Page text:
In every time period, there exist some “outliers” who possess exceptional abilities and achieve extraordinary feats. It is commonly believed that their success is attributed to personal factors, that they are either gifted or simply work much harder than the average person. However, this book uncovers the real secret to their success. They do not rely purely on their talent or hard work to achieve success; rather, their success is influenced by innate strengths, acquired opportunities, and cultural backgrounds.
Author : Malcolm Gladwell
Malcolm Gladwell is a Canadian author of Jamaican and English descent. In 2005, he was included in the TIME 100 Most Influential People list. In addition to this, Gladwell has been hailed as “a 21st-century Peter Drucker” by Fast Company. The New York Times described his influence on social thought as “the Gladwell Effect.” He is known for his books The Tipping Point, Blink, Talking To Strangers, and David and Goliath. Each of these books made a splash in the world of non-fiction literature. You can use our APP to find the bookeys for each of these titles.
Overview | Chapter 1
Hi, welcome to Bookey. Today, we will unlock the book Outliers: The Story of Success.
In every era, we can find “outliers” who possess exceptional skills and achieve extraordinary feats. They become a symbol of that era, and their extraordinary performances are recorded in history books. It is commonly believed that their success is attributable to personal factors, that they are either gifted or work significantly harder than the average person. For example, we believe that due to Albert Einstein’s superior IQ, he was able to become one of the world’s greatest physicists. Similarly, Wolfgang Amadeus Mozart practiced for 10,000 hours to compose the classic work Piano Concerto No. 9.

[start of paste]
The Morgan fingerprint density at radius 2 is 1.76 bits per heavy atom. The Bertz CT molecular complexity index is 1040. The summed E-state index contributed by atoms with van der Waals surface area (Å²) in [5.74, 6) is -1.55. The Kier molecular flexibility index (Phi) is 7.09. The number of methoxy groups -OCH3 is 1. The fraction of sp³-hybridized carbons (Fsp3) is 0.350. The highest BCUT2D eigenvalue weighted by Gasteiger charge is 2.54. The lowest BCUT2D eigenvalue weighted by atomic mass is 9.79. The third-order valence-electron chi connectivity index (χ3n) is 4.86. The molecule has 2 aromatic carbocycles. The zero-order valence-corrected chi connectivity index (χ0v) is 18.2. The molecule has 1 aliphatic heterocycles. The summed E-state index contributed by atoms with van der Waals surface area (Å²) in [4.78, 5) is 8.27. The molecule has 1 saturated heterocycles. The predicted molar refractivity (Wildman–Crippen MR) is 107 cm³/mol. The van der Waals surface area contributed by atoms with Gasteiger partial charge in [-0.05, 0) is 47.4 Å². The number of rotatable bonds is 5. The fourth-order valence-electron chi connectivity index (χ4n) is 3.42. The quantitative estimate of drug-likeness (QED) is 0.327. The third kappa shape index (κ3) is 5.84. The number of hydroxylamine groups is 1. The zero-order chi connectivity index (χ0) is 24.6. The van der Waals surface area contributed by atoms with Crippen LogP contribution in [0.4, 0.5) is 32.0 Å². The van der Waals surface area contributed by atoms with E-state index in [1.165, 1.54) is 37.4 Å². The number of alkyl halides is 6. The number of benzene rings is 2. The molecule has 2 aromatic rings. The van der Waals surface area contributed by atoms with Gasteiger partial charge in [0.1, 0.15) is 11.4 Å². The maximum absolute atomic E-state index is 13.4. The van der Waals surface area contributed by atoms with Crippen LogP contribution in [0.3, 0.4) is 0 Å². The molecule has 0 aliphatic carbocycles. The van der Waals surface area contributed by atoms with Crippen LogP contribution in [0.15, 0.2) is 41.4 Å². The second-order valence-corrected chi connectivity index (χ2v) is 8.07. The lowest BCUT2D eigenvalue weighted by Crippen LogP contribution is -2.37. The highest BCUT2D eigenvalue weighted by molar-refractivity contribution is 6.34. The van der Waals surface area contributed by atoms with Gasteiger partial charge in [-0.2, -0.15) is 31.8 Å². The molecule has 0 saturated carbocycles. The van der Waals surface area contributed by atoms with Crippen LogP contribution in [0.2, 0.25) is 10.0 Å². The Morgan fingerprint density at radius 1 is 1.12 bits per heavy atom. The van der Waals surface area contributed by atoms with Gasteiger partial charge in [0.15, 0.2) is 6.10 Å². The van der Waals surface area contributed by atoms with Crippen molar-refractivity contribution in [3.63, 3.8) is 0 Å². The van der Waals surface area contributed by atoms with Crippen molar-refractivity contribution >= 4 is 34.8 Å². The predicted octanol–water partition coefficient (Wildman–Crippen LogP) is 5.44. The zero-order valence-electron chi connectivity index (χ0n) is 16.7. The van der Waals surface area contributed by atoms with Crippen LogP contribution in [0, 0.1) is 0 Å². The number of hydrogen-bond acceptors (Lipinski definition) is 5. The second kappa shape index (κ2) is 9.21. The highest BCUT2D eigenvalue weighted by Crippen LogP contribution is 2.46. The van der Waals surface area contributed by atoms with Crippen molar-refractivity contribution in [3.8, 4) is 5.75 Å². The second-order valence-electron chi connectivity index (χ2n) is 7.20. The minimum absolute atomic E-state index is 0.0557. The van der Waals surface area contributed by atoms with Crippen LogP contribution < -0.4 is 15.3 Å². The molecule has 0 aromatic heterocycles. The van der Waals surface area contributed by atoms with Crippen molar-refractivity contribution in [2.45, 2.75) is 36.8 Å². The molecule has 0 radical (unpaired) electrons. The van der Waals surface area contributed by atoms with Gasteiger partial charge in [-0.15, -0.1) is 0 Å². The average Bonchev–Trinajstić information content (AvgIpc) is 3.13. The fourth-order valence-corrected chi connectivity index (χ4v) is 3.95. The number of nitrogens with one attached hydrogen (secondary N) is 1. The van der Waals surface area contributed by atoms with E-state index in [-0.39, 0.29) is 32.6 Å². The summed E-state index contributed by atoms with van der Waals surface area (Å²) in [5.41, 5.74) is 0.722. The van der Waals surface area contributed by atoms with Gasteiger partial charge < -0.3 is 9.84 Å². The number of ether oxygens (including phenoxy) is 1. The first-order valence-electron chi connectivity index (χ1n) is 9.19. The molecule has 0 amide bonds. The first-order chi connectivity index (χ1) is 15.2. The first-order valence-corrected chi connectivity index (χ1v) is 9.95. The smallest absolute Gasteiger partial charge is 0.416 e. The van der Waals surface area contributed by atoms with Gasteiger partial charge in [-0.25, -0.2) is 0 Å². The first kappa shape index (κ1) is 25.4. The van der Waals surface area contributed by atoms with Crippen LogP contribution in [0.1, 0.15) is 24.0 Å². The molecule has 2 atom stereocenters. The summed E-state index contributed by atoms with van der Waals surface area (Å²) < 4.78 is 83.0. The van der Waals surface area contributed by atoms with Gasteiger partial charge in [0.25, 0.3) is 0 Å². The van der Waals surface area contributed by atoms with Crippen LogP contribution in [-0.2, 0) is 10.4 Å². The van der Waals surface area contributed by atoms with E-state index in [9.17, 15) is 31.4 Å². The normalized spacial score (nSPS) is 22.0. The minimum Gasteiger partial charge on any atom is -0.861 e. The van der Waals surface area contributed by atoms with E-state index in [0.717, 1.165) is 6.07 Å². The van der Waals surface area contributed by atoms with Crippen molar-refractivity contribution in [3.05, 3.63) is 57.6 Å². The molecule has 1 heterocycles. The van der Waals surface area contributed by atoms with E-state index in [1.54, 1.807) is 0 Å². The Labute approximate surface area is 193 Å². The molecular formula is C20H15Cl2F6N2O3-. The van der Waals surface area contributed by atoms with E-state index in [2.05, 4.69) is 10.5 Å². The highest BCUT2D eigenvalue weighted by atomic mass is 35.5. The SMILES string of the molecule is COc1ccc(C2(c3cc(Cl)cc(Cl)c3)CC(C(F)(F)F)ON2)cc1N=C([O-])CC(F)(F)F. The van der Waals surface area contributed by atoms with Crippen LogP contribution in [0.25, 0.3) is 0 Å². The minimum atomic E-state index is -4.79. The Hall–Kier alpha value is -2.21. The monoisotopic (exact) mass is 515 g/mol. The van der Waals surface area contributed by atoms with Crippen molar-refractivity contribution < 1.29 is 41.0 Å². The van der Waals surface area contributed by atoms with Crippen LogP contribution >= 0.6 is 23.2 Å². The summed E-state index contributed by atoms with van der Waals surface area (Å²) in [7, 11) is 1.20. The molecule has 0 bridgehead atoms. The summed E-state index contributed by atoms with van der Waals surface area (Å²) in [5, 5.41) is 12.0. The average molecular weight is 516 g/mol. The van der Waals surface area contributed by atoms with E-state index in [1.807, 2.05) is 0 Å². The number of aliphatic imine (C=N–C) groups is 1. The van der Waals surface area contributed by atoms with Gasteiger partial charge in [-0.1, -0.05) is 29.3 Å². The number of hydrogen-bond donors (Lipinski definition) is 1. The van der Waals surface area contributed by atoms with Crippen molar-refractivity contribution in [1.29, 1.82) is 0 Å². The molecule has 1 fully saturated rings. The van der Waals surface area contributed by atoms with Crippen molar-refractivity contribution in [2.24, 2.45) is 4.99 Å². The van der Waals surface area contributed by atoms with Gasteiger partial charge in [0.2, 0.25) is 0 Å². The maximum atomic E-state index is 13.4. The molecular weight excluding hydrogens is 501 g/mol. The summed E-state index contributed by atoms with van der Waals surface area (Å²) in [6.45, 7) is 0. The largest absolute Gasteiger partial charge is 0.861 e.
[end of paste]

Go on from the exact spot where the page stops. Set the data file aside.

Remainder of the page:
On the surface, it seems that having a high IQ and undertaking strenuous efforts will lead to success, but this book tells us that they did not rely purely on their talent or hard work to achieve success; their success was influenced by innate strengths, acquired opportunities, and cultural backgrounds. In other words, social and cultural factors gave them an edge over ordinary people. Furthermore, these strengths may be amplified under the effect of a virtuous circle, thus allowing them to outrank ordinary people in competition. So, in addition to their internal factors—superb talent and hard work—we also need to focus on the external factors that contributed to their success: hidden advantages, opportunities, and cultural influences. The author tells us that without these external factors, even someone who has a higher IQ than Einstein is still likely to fall into mediocrity.
By thinking out of the box, this book leads us towards more profound opportunities for success. Also, it gives us another way to interpret factors for success.
In this bookey, we’ll discuss the book in three parts:
Part One: Innate strengths
Part Two: Acquired opportunities
Part Three: Cultural legacies